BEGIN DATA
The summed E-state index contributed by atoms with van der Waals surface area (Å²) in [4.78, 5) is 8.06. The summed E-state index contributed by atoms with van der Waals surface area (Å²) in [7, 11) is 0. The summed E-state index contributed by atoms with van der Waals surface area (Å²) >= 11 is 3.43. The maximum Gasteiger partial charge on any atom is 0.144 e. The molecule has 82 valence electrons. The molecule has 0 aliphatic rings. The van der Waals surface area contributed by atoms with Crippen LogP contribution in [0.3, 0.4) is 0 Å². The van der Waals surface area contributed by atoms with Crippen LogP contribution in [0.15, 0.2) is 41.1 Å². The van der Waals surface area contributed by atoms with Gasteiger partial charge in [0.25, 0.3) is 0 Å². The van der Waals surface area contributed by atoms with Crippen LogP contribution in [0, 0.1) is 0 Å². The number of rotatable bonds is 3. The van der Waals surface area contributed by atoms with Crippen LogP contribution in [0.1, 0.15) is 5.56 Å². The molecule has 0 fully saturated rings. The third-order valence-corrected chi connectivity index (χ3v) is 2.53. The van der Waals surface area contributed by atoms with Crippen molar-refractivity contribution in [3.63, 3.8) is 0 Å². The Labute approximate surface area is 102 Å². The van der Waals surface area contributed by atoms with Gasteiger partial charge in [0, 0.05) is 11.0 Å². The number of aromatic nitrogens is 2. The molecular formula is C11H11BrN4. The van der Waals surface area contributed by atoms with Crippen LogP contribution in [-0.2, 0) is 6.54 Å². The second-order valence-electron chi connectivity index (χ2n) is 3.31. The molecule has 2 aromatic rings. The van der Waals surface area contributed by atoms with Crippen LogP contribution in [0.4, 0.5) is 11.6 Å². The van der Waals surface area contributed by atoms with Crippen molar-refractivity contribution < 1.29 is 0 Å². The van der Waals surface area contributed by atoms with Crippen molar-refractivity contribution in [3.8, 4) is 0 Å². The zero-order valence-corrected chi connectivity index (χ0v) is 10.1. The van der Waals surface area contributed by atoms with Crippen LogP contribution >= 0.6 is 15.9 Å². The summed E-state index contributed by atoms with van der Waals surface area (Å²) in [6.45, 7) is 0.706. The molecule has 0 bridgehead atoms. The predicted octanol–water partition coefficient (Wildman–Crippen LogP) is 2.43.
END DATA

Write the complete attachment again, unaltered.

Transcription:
The summed E-state index contributed by atoms with van der Waals surface area (Å²) in [4.78, 5) is 8.06. The summed E-state index contributed by atoms with van der Waals surface area (Å²) in [7, 11) is 0. The summed E-state index contributed by atoms with van der Waals surface area (Å²) >= 11 is 3.43. The maximum Gasteiger partial charge on any atom is 0.144 e. The molecule has 82 valence electrons. The molecule has 0 aliphatic rings. The van der Waals surface area contributed by atoms with Crippen LogP contribution in [0.3, 0.4) is 0 Å². The van der Waals surface area contributed by atoms with Crippen LogP contribution in [0.15, 0.2) is 41.1 Å². The van der Waals surface area contributed by atoms with Gasteiger partial charge in [0.25, 0.3) is 0 Å². The van der Waals surface area contributed by atoms with Crippen LogP contribution in [0, 0.1) is 0 Å². The number of rotatable bonds is 3. The van der Waals surface area contributed by atoms with Crippen LogP contribution in [0.1, 0.15) is 5.56 Å². The molecule has 0 fully saturated rings. The third-order valence-corrected chi connectivity index (χ3v) is 2.53. The van der Waals surface area contributed by atoms with Crippen molar-refractivity contribution in [3.63, 3.8) is 0 Å². The Labute approximate surface area is 102 Å². The van der Waals surface area contributed by atoms with Gasteiger partial charge in [0, 0.05) is 11.0 Å². The number of aromatic nitrogens is 2. The molecular formula is C11H11BrN4. The van der Waals surface area contributed by atoms with Crippen LogP contribution in [-0.2, 0) is 6.54 Å². The second-order valence-electron chi connectivity index (χ2n) is 3.31. The molecule has 2 aromatic rings. The van der Waals surface area contributed by atoms with Crippen LogP contribution in [0.4, 0.5) is 11.6 Å². The van der Waals surface area contributed by atoms with Crippen molar-refractivity contribution < 1.29 is 0 Å². The van der Waals surface area contributed by atoms with Crippen molar-refractivity contribution in [3.8, 4) is 0 Å². The zero-order valence-corrected chi connectivity index (χ0v) is 10.1. The van der Waals surface area contributed by atoms with Crippen LogP contribution >= 0.6 is 15.9 Å². The summed E-state index contributed by atoms with van der Waals surface area (Å²) in [6.45, 7) is 0.706. The molecule has 0 bridgehead atoms. The predicted octanol–water partition coefficient (Wildman–Crippen LogP) is 2.43.